Have you made your kamut bread, yet? Just wondering how you liked it and how it worked for you. I not only love the taste of kamut bread, but it smells so good while you're kneading and baking it.
If only you knew my schedule. Hard to get any baking done, but I did grab an extra bag of K flour, and I have your recipe out. I was thinking about it today as I was making these killer grilled veggie sandwiches for the rest of the clan. Wondering if I could attempt a ciabatta. Looked on the internet a bit earler tonight for such, and found one at sourdoughhome.com. Mike Avery's site. His experience was that he got little oven spring. That matched my prior results with kamut - flat spreading loaf. Any suggestions?? I think yours, done in a loaf pan would certainly help with the vertical issue, but I want to do it freeform!!!!
Boy, I don't know, Gary. I have mostly used kamut for bread in pans, but I will give it a shot next time. I am fairly surprised to hear about the flat loaves, though, as the ones I have done in the pans get quite lofty. It's strange that the structure would allow for upward movement in the pans, but not freeform...
I have also used it for muffins and they turned out pretty good. Not quite as tender as a soft wheat would have, but very tasty.
I hope you don't mind me jumping into this conversation. I just started this "chat" thing and i'm not quite sure how it works! But, I was searching for a recipe for Kamut bread. I recently got a mill and am making my own flour. So far I've just tried hard red and white wheat for bread, but I really want to try out Kamut. Do you have a recipe you could share? Or, do you know if I can just replace the wheat in my recipe with Kamut?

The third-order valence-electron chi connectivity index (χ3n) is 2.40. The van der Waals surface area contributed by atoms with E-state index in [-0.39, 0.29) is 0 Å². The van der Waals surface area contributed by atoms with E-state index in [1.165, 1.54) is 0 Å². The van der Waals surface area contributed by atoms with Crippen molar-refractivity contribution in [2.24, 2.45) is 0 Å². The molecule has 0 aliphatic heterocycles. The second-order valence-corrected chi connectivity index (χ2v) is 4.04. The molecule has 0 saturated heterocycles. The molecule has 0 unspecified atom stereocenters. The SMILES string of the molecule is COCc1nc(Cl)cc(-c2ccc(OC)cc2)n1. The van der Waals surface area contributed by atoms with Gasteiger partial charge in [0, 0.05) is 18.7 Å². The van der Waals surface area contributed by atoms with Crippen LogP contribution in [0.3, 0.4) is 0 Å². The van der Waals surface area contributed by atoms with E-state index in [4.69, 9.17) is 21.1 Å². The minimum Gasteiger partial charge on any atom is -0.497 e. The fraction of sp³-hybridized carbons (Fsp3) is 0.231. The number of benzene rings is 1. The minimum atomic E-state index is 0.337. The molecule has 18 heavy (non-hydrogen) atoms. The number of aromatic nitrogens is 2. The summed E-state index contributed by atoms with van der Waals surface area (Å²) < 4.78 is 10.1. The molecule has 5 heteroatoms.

Here is some info on Kamut flour
They suggest for one cup of flour, replace with 7/8 c Kamut flour. I would not replace all but start with half replacement. :)
The thing you want to remember when making any whole grain bread is that you either want to presoak your flour or make the dough a bit on the wet side (sticky). As the dough matures, the flour will absorb the excess moisture and end up, hopefully, tacky. You will be assured of heavy dense loaves if you make your initial dough tacky like you make your white breads... :-)